Dead River tells the tale of Grant Bingham (Morse Bicknell), an English professor with a toddler he ignores, a resentful wife (Lora Martinez-Cunningham) starving for family help and intellectual stimulation, and a dean chanting “Publish or perish!” at his heels. Bingham’s chosen subject matter is crime writer and crotchety recluse Luther Nash (Eb Lottimer). Bingham wants to write a biography; Nash wants to be left alone. Bingham and his wife soon learn that some stones are better left unturned, and that when a talented stranger tells you to leave well enough alone, maybe you should listen. Along the way, there’s also the publisher (Victor Talmadge), who knows the author just well enough to have a few moral qualms about making money off of his angst, and the isolated friend (Staci Robbins), who’s seen Nash’s secret side.

Although the film has a direct and linear narrative, it’s presented in chapters, opening and closing with pauses and fades to black. Dead River clocks in at just 70 minutes, but the film is densely packed with crackling dialog, breathtaking panoramic cinematography (courtesy of Matt Wilson) and a twanging, haunting score by Tim Foljahn. The tension of the climax rolls in a little too quickly in comparison to the rest of the film’s flow, and the sudden resolution sees us abandon some characters mid-moment. Still, Dead River strikes a healthy balance between the writing/academic world, and the world of being human, both of which have their own perils and demands.

Jean Cocteau Cinema

NR

70 min.

Friday, Feb. 5 - Thursday, Feb. 11; DeBoer will host director Q&As after the Feb. 5 and 6 showings.

 


The Fork

The Fork: Fat Tuesday and Monkey Worship

The ForkThursday, February 4, 2016 by Rob DeWalt

Happy Thursday, Fork followers! Santa Fe is gearing up for Mardi Gras on Tuesday, Feb. 9, and one local restaurant is in it to win it with a fine-looking four-course dinner. Feb. 8 marks the Chinese New Year, the Year of the Monkey, and Santa Fe Culinary Academy is celebrating early with a pop-up dinner in its student restaurant. Also, one local restaurant is encouraging Santa Feans to buy local with a new discount initiative aimed at local shops and restaurants.

Monkey Business

Chinese New Year is Feb. 8, but at 6:15 pm on Thursday, Feb. 4, Santa Fe Culinary Academy gets its Year of the Monkey groove on early with a four-course dinner in its student-run restaurant in Plaza Mercado. Celebrate with Szechuan-style egg rolls, duck consomme prepared hot and sour style, steamed pork buns and green tea ice cream with a fortune tuile (a delicate French cookie). Dinner is $45 per person (plus tax and tip), and beer and wine will be available for purchase. And do please make a reservation.

Laissez Les Bons Temps Rouler!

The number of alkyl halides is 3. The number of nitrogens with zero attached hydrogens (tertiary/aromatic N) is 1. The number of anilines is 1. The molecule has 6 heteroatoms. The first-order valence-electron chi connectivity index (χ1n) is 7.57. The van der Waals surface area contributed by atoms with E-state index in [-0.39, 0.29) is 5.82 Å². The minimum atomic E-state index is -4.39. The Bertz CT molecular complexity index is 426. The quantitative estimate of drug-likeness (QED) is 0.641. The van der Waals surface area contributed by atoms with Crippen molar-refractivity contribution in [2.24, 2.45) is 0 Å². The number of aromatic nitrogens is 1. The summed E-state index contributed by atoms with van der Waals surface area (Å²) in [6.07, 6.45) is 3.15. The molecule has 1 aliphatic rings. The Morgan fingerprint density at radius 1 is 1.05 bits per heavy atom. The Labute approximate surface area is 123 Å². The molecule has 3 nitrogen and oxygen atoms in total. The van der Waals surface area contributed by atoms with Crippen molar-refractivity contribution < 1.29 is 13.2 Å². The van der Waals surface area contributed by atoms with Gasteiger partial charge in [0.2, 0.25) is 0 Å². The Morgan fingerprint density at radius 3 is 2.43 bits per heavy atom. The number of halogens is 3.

If you’re looking for somewhere to be on Mardi Gras for dinner, you might not have to look any further. At 6:30 pm Tuesday, Feb. 9, Loyal Hound pub and restaurant is serving up its Fat Tuesday Supper Club dinner, with beer pairings from Louisiana brewer Abita (sold separately). Chow down on baked oysters with chorizo butter, fried chicken and grits with redeye gravy, shrimp and sausage pie and paczki, a classic filled Polish doughnut. The community-seating supper is $45 per person (plus tax and tip), and reservations (471-0440) are required.

Join the Rebel Alliance

Dr. Field Goods Kitchen chef/owner Josh Gerwin and his manager, Tahirih Bolton, are daring you to up your buy-local game with Gerwin’s newest project: the Santa Fe Buy Local Alliance. Here’s how it works: Locally owned and operated businesses join the alliance, and patrons who shop or dine there get a 10 percent discount when they show their receipt to any other alliance member. The project is just getting off the ground, but member businesses already include Dr. Field Goods Kitchen, Barrio Brinery, Cheesemongers of Santa Fe, Museum Hill Café, Railyard Fitness and Amigo Tire & Auto. Interested in joining? Email SantaFeBuyLocalAlliance@gmail.com

Week-In, Week-Out

New Mexico Restaurant Week is almost here. The Santa Fe event runs Feb. 21-28. Almost 50 local restaurants are participating, from fine-dining favorites like Restaurant Martín and radish & rye to more casual joints like Jambo Café and Jinja Bar & Bistro. But dining out isn’t the only thing to do. Special events this year include a happy-hour mezcal class at Sazón, a sake-pairing class at Shohko Café and more. Taos Restaurant Week runs Feb. 28- March 6, and Albuquerque Restaurant Week runs March 6-13. If you want to see what’s on the menu in Santa Fe, just click on a restaurant on the Restaurant Week website.

Mixx It Up

Hungry? Heading to Lobo country but want to try something new? No problem. Albuquerque welcomes Mixx, a new full-service taco bar on the west side of downtown. Beer and wine are coming to the joint soon. More ABQ food news in the link.